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Yanukovych: PR firms and nice suits hide authoritarian intentions

UkraineViktor YanukovychPoliticsCrime, Law and JusticeHuman InterestFreedom of the PressJohn Podesta

KIEV, Ukraine – Ukrainian President Viktor Yanukovych is the model of a new kind of power-grabbing authoritarian. Gone is the preening, bullying fascist in a comical military costume, like Hitler or Mussolini. Mao’s jacket and Fidel Castro’s combat fatigues are out of fashion. Today, it is all business. Today, Stalin would be wearing Hugo Boss or Brooks Brothers, his mustache would be shaved off and he, like Yanukovych, would look like any chief executive flying business class.

The pogrom and the putsch have given way to PR. Yanukovych has hired lobbyists and public relations teams to help him project a progressive image while he quietly squeezes the press and rejiggers election laws to guarantee his party permanent rule. 

An example of this is the Podesta Group’s $200,000 contract with an entity called the European Centre for a Modern Ukraine. Podesta Group is an American lobbying firm run by Tony Podesta.  And the European Centre for a Modern Ukraine? That just happens to be an operation controlled by Yanukovych, according to Ukrainska Pravda.

When he is in Washington or Paris or London or Berlin, Yanukovych talks as if he is a champion of a free press, as he knows he needs to if he wants to be welcomed into the club of prosperous democracies. But a libel and defamation law favored by his party in the parliament would threaten journalists with prison terms, fines and ruined careers.

The good news is that protests in the Ukrainian media and diplomatic pressure from the United States and Europe have gotten Yanukovych to put the defamation law on ice. The not-so-good reality is that, like a cancer in temporary remission, the legislation could easily come back after parliamentary elections are over at the end of October.

In recent days, Ukraine’s independent media outlets put black banners across their websites and blank spaces on their front pages to dramatize what passage of the defamation law would mean. That helped publicize the issue at an awkward time for Yanukovych. He was in New York last week for the United Nations General Assembly, eager to cozy up to Europeans and Americans and hoping to take home a photo of himself smiling alongside Barack and Michelle Obama. 

Yanukovych made it known he was the one who stopped the defamation bill and said members of his party must not have understood what they were voting for when they passed it on first reading. Perhaps, but if his pals in parliament did not understand the contents of the legislation, they surely understood that it had the president’s approval. And American leaders – especially President Obama, who chose to pose with the grinning Ukrainian strongman at the UN – should understand what kind of person they are dealing with.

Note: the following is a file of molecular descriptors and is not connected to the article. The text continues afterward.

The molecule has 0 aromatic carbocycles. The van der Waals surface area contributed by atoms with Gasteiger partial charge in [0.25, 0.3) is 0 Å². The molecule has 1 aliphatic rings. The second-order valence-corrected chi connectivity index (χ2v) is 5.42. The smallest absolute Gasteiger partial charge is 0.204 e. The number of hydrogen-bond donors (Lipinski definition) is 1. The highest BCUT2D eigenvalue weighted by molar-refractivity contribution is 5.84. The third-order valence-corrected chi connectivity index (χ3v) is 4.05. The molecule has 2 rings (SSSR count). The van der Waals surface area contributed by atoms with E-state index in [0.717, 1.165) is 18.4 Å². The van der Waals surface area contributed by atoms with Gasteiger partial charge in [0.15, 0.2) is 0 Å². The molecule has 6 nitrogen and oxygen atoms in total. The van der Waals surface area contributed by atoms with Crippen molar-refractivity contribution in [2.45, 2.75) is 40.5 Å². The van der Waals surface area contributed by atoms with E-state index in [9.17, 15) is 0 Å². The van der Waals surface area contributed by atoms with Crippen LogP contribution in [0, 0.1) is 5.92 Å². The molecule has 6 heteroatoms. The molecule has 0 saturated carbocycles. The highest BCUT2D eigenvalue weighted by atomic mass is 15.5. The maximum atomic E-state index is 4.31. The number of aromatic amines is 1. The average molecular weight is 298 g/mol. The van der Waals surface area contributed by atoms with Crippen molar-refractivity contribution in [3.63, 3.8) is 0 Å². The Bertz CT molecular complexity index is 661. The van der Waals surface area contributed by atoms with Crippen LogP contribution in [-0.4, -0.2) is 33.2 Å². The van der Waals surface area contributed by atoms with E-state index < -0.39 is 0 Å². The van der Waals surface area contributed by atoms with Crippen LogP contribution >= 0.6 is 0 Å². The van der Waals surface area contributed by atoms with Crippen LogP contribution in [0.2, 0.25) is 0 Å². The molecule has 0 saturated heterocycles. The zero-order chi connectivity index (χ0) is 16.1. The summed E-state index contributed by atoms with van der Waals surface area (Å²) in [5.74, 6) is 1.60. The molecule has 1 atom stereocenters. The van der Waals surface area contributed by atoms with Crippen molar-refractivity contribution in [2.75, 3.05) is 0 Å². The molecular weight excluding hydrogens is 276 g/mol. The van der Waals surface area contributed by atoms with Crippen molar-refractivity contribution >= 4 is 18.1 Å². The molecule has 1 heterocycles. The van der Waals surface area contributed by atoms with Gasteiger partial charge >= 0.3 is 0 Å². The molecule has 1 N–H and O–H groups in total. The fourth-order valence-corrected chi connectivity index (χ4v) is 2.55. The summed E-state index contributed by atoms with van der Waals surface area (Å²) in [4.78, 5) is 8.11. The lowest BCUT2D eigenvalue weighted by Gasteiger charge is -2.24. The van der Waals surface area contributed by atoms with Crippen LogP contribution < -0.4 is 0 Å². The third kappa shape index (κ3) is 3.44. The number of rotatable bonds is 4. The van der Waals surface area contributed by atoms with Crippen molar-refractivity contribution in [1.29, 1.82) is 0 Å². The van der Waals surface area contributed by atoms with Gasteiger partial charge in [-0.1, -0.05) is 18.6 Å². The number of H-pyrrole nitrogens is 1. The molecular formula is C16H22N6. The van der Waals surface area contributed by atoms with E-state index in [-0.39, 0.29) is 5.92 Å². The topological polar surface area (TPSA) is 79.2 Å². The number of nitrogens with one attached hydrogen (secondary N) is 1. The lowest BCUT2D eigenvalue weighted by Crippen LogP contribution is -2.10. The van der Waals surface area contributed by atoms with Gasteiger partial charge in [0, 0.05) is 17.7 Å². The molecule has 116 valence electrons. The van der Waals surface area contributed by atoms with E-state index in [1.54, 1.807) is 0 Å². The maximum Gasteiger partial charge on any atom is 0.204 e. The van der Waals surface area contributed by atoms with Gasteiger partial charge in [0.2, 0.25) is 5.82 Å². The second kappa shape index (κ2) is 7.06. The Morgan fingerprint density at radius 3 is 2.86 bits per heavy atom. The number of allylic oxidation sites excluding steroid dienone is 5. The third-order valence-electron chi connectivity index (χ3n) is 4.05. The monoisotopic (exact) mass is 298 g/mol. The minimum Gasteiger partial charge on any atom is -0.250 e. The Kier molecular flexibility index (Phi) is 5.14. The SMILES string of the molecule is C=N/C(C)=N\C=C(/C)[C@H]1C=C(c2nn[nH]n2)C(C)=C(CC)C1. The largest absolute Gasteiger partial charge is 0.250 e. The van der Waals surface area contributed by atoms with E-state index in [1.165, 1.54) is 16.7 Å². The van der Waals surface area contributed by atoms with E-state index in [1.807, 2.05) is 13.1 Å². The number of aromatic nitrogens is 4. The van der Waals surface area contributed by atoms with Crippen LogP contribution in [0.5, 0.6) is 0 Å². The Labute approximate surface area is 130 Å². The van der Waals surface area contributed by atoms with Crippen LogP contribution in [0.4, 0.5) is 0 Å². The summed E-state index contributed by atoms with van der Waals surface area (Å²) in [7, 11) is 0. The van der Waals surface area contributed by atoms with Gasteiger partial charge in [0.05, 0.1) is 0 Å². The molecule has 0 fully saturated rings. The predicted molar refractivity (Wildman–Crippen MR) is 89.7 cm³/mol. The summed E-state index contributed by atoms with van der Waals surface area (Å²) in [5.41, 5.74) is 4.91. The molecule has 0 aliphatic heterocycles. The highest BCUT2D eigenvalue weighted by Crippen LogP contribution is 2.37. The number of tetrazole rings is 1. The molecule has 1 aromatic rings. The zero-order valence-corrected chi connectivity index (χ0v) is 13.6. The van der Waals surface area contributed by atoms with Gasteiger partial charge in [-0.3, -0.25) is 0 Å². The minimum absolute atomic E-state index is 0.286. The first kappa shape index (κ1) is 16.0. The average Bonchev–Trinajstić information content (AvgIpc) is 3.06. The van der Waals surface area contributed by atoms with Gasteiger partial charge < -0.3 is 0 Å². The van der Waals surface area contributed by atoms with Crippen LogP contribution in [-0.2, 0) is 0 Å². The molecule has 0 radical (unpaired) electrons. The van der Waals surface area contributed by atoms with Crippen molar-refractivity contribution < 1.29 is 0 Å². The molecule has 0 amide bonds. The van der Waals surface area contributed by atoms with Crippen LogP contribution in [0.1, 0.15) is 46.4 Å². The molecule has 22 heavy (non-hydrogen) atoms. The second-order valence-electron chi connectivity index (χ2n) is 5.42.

If 21st century dictators are all going to look like smiling businessmen and all have their messages smoothed and sold by American and European PR firms, it means the United States will need a lot more than a robust military to defend democracy and human rights. We will need a smart and effective diplomatic corps. Luckily, despite the efforts of shortsighted budget cutters in Congress who think 2% is too large a share of the federal budget to devote to our entire foreign policy effort, American diplomats are on the job.

Like U.S. embassies around the world, the embassy here in Kiev takes an active role in supporting pro-democracy groups, independent media and cultural programs that promote an open, just society. 

Americans have learned to honor the men and women in the military who put themselves in harm’s way. It would be good to also give full credit to the men and women in our diplomatic corps who fight little battles for freedom every day. As we know from the murder of a U.S. ambassador in Libya last month, their work is not lacking in danger.

In confrontations with tomorrow’s smooth-talking tyrants in sleek business suits, American diplomats will be more necessary than Navy Seals.

[For the record, 12:07 p.m., Oct. 2: An earlier version of this post incorrectly stated that the Podesta Group was run by John Podesta, for chief of staff for President Bill Clinton. It is run by Tony Podesta.]

Copyright © 2014, Los Angeles Times
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UkraineViktor YanukovychPoliticsCrime, Law and JusticeHuman InterestFreedom of the PressJohn Podesta
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